OTA Kenya Safaris

At Sipi Falls we met Punky the cheeky Turaco.  At first we felt incredibly privileged to have this beautiful bird come so close.  Then we realised that the only privilege being afforded to us was that we had been able to eat the majority of our breakfast before Punky came to greet us!  Having fallen out of the nest as a chick, Punky has been raised by Minette and Andy (managers of Sipi River Lodge) but has freedom to fly away now he is fully grown.  But it seems he has too much fun bullying the dogs and cat so he stays.

OTA Kenya Safaris

Jared, Francis and Tracey hiked two of the three waterfalls that make up Sipi Falls.  The third involved ladders and steepness that we decided wasn’t necessary – we got a fine view from where we were.

OTA Kenya Safaris

Across Uganda to Murchison Falls National Park where we enjoyed a cruise and a game drive.  The Nile thrusts itself through a 7 metre gorge, creating the most powerful waterfall in the world.  And we saw it!

OTA Kenya Safaris

In western Uganda we spent a few nights in Fort Portal where we ate pizza and played cards.  We also did a hike in the Rwenzori Mountains up to a school.  The guides took a look at Bev and said the school was too far and we probably wouldn’t make it.  But we did and kudos to Bev for pushing her comfort zone!  We were trying to be quiet so as not to disturb the children in the classroom, but curiousity obviously got the better of them and just before finishing time, suddenly they all rushed out to greet us.  Bev got bombarded with children wanting to shake her hand and just generally be near her.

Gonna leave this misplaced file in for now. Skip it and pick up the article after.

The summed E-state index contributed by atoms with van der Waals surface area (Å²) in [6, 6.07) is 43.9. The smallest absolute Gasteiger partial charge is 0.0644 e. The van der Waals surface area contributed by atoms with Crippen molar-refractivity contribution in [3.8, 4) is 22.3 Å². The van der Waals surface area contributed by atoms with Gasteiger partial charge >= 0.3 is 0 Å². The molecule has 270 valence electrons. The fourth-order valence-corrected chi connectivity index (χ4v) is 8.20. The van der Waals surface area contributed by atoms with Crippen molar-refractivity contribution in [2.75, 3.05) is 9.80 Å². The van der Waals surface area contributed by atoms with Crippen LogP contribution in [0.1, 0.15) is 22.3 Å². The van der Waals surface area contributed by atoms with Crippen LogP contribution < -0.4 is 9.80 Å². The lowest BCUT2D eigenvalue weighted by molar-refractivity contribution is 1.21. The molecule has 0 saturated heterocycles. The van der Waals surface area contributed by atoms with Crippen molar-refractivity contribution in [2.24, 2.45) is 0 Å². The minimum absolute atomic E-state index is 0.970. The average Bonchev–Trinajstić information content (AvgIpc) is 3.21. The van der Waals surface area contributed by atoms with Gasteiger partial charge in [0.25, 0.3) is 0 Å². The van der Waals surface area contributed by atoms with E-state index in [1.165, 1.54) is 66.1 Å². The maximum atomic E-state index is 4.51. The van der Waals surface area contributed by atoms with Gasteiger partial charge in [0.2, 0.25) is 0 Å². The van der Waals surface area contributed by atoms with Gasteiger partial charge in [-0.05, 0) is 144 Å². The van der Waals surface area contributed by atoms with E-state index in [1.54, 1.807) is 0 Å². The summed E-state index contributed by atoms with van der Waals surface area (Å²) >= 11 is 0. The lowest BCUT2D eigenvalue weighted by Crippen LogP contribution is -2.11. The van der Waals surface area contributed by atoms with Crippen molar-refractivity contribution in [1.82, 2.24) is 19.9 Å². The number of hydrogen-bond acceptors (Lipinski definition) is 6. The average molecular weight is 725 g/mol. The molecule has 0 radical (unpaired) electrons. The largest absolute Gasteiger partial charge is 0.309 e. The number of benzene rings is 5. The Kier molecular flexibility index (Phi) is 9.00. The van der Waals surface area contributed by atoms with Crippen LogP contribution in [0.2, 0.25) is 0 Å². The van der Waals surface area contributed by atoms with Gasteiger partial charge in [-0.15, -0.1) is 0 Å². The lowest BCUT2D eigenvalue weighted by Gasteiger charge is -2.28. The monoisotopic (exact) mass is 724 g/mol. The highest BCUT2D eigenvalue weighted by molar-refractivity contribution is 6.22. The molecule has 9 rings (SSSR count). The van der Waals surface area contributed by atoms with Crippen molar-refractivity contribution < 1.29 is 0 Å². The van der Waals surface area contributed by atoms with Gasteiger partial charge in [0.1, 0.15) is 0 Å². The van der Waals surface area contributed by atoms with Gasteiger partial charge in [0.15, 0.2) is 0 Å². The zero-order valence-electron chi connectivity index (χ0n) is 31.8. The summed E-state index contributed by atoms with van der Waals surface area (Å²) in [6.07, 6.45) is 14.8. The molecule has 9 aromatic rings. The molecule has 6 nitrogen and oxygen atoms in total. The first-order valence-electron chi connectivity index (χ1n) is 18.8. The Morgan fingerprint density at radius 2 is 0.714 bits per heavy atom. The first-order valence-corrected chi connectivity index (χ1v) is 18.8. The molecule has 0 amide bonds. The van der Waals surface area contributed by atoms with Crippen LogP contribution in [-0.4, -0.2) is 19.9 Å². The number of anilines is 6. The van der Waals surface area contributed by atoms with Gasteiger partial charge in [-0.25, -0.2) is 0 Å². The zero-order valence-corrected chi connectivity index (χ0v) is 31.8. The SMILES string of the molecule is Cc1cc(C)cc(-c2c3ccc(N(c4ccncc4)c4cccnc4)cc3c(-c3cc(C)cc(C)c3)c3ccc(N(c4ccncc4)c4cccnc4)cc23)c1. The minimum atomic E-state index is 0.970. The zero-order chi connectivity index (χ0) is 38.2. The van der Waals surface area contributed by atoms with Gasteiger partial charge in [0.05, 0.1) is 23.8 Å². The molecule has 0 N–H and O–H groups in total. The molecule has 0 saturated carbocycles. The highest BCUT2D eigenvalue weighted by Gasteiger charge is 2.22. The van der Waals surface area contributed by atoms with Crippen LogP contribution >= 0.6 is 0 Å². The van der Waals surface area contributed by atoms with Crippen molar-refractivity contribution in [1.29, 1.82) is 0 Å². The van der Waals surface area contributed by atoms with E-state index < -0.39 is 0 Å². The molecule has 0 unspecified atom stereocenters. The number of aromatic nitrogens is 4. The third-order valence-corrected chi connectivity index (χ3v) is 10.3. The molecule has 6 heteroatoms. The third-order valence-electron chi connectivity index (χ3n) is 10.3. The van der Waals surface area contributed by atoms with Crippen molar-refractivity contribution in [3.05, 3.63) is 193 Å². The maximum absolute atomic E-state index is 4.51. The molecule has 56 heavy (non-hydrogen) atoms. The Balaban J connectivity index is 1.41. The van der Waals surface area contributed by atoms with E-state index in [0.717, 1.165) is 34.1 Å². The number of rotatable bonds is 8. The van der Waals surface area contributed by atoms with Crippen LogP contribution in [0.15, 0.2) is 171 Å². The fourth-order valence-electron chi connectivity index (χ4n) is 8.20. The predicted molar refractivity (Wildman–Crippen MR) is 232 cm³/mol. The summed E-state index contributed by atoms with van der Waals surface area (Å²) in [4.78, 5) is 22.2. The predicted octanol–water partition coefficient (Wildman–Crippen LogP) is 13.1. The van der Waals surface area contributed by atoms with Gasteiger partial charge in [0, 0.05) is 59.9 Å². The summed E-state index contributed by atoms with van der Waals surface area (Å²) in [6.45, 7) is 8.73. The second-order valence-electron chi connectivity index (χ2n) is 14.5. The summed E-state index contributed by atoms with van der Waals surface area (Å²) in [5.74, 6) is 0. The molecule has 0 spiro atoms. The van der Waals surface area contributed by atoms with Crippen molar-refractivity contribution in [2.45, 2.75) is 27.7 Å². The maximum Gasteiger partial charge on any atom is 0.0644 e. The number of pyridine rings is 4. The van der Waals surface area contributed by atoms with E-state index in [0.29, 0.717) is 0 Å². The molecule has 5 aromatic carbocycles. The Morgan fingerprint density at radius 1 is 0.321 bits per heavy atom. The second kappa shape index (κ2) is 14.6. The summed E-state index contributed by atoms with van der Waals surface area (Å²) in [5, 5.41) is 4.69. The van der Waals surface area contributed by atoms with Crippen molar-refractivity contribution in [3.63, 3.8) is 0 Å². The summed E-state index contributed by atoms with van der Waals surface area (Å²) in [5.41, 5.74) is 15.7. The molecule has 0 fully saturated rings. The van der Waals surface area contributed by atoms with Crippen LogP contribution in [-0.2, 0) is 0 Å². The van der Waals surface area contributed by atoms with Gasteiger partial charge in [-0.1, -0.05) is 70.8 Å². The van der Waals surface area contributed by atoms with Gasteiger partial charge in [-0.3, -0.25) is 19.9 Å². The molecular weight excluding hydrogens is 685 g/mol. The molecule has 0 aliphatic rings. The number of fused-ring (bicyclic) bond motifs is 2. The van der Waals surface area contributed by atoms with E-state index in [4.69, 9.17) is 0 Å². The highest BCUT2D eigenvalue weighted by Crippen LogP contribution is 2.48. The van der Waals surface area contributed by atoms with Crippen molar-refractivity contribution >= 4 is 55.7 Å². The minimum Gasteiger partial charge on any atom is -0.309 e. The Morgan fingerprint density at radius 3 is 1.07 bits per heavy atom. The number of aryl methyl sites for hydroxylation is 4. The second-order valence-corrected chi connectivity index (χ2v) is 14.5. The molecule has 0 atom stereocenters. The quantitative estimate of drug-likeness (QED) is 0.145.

OTA Kenya Safaris

The next day we went chimp trekking, but did not have much luck.  Our guide was a little gung-ho in the beginning and the chimps were on the move rather than sitting somewhere convenient for us to take pictures.  We saw three black blobs moving through the bush over the several hours we wandered in Kabale National Park.  Once we told the guide we were OK with not seeing any chimps, he relaxed and even cracked a smile.  He cracked more smiles as we neared the end: we asked how far we were from the road and he said “About 600 metres”.  After about 2km, we asked again and he gave the same answer.  After a few repeats of the pattern we just had to laugh and ask him “So only 600 more metres?”

OTA Kenya Safaris

Driving south, we passed through Queen Elizabeth National Park and were quite shocked at the speed several police trucks were swinging themselves around an escarpment, especially as they passed by a school.  We stopped at Uganda Lodge, a project started by a Ugandan man and British woman where there is a school and a new clinic.  Bev taught a few more science classes and we went with some volunteers to deliver bananas to the children’s ward at the nearby hospital.  Jared is studying public health and was very keen to visit the hospital and ask lots of questions.